Bumps on the road to mHealth in the connected car

Bumps on the road to mHealth in the connected car

The idea was stellar – at least on paper. A diabetic driver might miss early signs that his blood glucose levels were spiking, a condition that could lead to drowsiness or blurred vision. But what if his Medtronic continuous glucose monitor paired with Ford's Sync communications and entertainment system and delivered the monitor’s warnings through Sync’s audio alerts and visual displays?

Ford demoed the Medtronic integration in 2011 and also floated plans to integrate Pollen.com’s Allergy Alert app. In August 2012, Allergy Alert became the first mobile health app to integrate with Ford’s Sync, allowing drivers to voice-access location-based, day-by-day index levels for pollen, asthma, cold and cough, and ultraviolet sensitivity.

But the Medtronic integration ran into potential regulatory obstacles, according to Gary Strumolo, manager, vehicle design and infotronics, and global manager, interiors and health & wellness research, Ford.

"Medtronic has struggled because of the fear of modifying the device to the point that they would need to get it re-approved by the [U.S. Food & Drug Administration (FDA)]," Strumolo says. "A Bluetooth connection is needed to communicate information with Sync. … Adding the Bluetooth connection might trigger the FDA review."

Strumolo says that Ford is looking at other manufacturers of consumer glucose meters, but expects they will encounter the same FDA-approval issues.

Enter wearables

Regulatory issues are just one obstacle to providing mobile health solutions for the car. Another is the need to feed physiological information to the car's systems. In the past, Ford has demonstrated a car seat fitted with sensors that could measure heart rate – but this is an expensive solution.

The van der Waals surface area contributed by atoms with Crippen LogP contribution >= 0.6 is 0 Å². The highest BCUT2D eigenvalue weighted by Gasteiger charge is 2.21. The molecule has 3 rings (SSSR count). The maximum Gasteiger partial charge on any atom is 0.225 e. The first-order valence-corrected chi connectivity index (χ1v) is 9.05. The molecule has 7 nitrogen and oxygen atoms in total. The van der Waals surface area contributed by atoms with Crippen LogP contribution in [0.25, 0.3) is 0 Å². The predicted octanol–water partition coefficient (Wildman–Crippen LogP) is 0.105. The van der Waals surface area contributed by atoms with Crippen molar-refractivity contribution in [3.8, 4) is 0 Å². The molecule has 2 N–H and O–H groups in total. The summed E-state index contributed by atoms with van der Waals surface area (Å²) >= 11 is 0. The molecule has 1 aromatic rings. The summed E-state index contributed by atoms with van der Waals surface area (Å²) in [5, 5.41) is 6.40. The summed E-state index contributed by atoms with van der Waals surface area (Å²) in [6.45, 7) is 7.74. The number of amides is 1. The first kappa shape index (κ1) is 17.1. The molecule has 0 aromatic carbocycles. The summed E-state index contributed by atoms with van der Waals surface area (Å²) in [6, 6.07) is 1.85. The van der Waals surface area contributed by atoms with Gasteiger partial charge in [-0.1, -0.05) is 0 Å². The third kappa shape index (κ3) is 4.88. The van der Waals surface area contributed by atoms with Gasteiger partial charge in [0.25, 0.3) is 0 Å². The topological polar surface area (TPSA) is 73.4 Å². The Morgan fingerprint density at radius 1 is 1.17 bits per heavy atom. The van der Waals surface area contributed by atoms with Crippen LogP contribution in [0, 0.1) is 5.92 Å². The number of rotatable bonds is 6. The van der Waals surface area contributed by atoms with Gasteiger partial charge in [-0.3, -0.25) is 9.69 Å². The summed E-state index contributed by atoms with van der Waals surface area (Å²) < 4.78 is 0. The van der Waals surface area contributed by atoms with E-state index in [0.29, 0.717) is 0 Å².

According to Strumolo, wearables might potentially provide a better approach to merging personal health and fitness with the car. "A lot of measurements we want to make require some sort of contact with the driver," Strumolo says. "We felt that wearing devices in the car for that purpose is not something people would want to do. But times have changed."

And with so many companies pushing wearable devices, most of which are Bluetooth-enabled, "this overcomes the hurdle we saw," he says.

Join the club

Ford is far from alone in seeking to enhance the link between the car and driver. At the 2013 Tokyo Motor Show, Toyota showed off its FV2 concept that reads and responds to the driver's emotions via face recognition and voice analysis. It also can reflect the driver's heart rate in colors and patterns on the exterior.

"We need to have a more meaningful relationship with the vehicle,” says Jason Schulz, Toyota’s manager for 21st century business partnerships. “Right now, it's driver and car. … Showing the heartbeat is an illustration of trying to tie those two things together. If the vehicle is able to understand a bit more about you, it may make for more of a fun drive in some cases."